But have you heard of Bill Miller? If you haven't, it won't be long.
Miller, who molded the aforementioned batch of defenders throughout his tenure, is now near wrapping up his first season as Florida's linebackers coach.
However, unlike the deep talent at previous jobs with Miami and Michigan State, Miller has managed to groom what was considered Florida's most depleted unit into a reputable batch of linebackers in less than a year.
"We were picked to be the worst linebackers in the SEC," senior Reid Fleming said. "We had something to prove, and Coach Miller knew exactly how to get our mindset right."
While the corps hasn't posted any incredible numbers, it certainly has been far from the worst in the conference. And considering Miller lost Todd McCullough, the most experienced returning linebacker of an already young corps, it hasn't been easy.
"We've had to have a few guys really step up," said Miller, who has worked with McCullough and Dwright Jackson because of shoulder injuries. "And those young guys bought into this system. They've made it important to them, and they've done what we've asked them to do."
That's why it shouldn't come as a surprise should Miller someday become Florida's defensive coordinator. If and when Charlie Strong jumps to a head coaching elsewhere -- and that's a bigger when than if – Miller has the resume to potentially fill the slot.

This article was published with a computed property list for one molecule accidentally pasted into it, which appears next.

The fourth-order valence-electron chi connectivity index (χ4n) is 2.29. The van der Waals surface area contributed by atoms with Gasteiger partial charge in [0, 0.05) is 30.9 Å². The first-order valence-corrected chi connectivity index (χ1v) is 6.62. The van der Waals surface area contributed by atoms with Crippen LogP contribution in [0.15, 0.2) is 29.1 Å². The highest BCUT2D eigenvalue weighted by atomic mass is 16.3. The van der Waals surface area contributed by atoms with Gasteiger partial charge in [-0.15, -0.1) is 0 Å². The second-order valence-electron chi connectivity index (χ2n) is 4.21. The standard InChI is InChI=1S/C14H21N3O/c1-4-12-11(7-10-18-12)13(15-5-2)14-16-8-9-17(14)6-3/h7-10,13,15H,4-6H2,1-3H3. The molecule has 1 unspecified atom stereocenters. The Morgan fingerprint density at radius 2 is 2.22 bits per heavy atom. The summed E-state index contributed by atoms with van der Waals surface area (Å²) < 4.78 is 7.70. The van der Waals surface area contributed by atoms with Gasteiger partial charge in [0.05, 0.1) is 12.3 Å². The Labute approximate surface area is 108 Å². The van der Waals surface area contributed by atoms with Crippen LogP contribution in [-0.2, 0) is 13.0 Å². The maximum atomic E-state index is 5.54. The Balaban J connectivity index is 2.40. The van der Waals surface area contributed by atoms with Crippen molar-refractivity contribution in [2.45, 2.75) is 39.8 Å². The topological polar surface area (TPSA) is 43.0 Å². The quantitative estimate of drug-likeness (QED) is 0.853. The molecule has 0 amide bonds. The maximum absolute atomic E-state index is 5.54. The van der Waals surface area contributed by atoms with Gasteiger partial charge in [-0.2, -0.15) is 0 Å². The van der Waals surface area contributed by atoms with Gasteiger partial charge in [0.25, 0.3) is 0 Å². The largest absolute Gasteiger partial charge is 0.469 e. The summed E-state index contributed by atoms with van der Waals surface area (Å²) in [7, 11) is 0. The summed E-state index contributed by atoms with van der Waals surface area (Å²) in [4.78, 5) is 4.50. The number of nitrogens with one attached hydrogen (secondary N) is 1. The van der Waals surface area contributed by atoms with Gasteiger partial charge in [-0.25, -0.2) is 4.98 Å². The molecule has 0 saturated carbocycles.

"He's a great teacher, a great motivator, a great football coach," Coach Ron Zook said. "It's an unbelievable job he's done."
As a defensive coordinator at Miami from 1995-98, Miller's unit sparked the Hurricanes to consecutive Big East titles. Eventually, though, Coach Larry Coker started to lose faith in Miller's spontaneous schemes.
Miller was fired in 1998. He landed a job at Michigan State, where his success continued. Remaining a defensive coordinator, this time his unit ranked No. 1 in the Big Ten in 1999 and 2000.
"He has great potential to be a defensive coordinator," Fleming said. "He's always in there running the drills. He knows exactly what he's talking about, and he's been around. When he talks, we listen."
Miller, who has spent 17 of 24 years leading the defense, appears to be on a similar path to success at Florida.
Most notably, Miller has helped turn true freshman Channing Crowder into one of the conference's best linebackers – and certainly one of the team's best players. Crowder has led the defense in tackles for the past four games, including his most recent 14-tackle performance against South Carolina.
This all comes seven starts into his career, the most of any freshman in Florida history.
"Starting at two-a-days, he wouldn't let the young guys use the excuse that they were freshmen," Fleming said. "He expected if you came to the University of Florida, you were going to play as soon as you could."
In 24 years, Miller has worked with some of the best, including Jimmy Johnson at Oklahoma State. And in just one year at Florida, he has proven his own success is far from complete.
"He taught us what we needed to do," senior linebacker Matt Farrior said. "We had a lot of confidence in him to put us in the right position. And he did that.
"He made something out of nothing."